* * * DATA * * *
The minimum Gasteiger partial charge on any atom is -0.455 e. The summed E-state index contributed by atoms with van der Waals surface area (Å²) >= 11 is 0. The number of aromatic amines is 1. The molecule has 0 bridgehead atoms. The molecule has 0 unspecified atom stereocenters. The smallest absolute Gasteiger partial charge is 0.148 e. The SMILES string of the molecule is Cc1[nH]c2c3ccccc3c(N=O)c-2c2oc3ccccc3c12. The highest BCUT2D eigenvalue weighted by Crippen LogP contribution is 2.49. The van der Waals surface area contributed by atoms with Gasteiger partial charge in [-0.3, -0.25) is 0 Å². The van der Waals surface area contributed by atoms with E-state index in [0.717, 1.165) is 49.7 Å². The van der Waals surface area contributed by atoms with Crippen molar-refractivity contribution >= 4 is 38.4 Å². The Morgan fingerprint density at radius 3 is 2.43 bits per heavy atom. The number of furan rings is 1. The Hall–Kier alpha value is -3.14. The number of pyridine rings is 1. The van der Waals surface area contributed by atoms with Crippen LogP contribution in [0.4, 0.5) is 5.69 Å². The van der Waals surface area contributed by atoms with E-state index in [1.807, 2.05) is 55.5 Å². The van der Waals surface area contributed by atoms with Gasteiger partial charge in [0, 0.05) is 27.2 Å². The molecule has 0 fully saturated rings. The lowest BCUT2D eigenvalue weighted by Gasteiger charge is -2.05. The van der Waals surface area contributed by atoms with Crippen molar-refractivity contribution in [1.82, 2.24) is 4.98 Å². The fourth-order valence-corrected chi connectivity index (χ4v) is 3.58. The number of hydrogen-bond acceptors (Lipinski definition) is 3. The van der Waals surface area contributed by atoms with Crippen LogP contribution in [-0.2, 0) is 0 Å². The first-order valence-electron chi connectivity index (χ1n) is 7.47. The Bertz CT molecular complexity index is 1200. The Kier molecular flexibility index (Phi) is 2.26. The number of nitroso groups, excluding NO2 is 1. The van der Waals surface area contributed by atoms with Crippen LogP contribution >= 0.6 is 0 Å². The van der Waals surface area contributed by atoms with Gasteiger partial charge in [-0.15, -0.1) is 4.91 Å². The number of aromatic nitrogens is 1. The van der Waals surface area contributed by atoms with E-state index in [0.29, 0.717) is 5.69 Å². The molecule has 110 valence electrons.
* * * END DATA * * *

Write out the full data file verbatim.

The minimum Gasteiger partial charge on any atom is -0.455 e. The summed E-state index contributed by atoms with van der Waals surface area (Å²) >= 11 is 0. The number of aromatic amines is 1. The molecule has 0 bridgehead atoms. The molecule has 0 unspecified atom stereocenters. The smallest absolute Gasteiger partial charge is 0.148 e. The SMILES string of the molecule is Cc1[nH]c2c3ccccc3c(N=O)c-2c2oc3ccccc3c12. The highest BCUT2D eigenvalue weighted by Crippen LogP contribution is 2.49. The van der Waals surface area contributed by atoms with Gasteiger partial charge in [-0.3, -0.25) is 0 Å². The van der Waals surface area contributed by atoms with E-state index in [0.717, 1.165) is 49.7 Å². The van der Waals surface area contributed by atoms with Crippen molar-refractivity contribution >= 4 is 38.4 Å². The Morgan fingerprint density at radius 3 is 2.43 bits per heavy atom. The number of furan rings is 1. The Hall–Kier alpha value is -3.14. The number of pyridine rings is 1. The van der Waals surface area contributed by atoms with Crippen LogP contribution in [0.4, 0.5) is 5.69 Å². The van der Waals surface area contributed by atoms with E-state index in [1.807, 2.05) is 55.5 Å². The van der Waals surface area contributed by atoms with Gasteiger partial charge in [0, 0.05) is 27.2 Å². The molecule has 0 fully saturated rings. The lowest BCUT2D eigenvalue weighted by Gasteiger charge is -2.05. The van der Waals surface area contributed by atoms with Crippen molar-refractivity contribution in [1.82, 2.24) is 4.98 Å². The fourth-order valence-corrected chi connectivity index (χ4v) is 3.58. The number of hydrogen-bond acceptors (Lipinski definition) is 3. The van der Waals surface area contributed by atoms with Crippen LogP contribution in [-0.2, 0) is 0 Å². The first-order valence-electron chi connectivity index (χ1n) is 7.47. The Bertz CT molecular complexity index is 1200. The Kier molecular flexibility index (Phi) is 2.26. The number of nitroso groups, excluding NO2 is 1. The van der Waals surface area contributed by atoms with Crippen LogP contribution >= 0.6 is 0 Å². The van der Waals surface area contributed by atoms with Gasteiger partial charge in [-0.15, -0.1) is 4.91 Å². The number of aromatic nitrogens is 1. The van der Waals surface area contributed by atoms with E-state index in [0.29, 0.717) is 5.69 Å². The molecule has 110 valence electrons.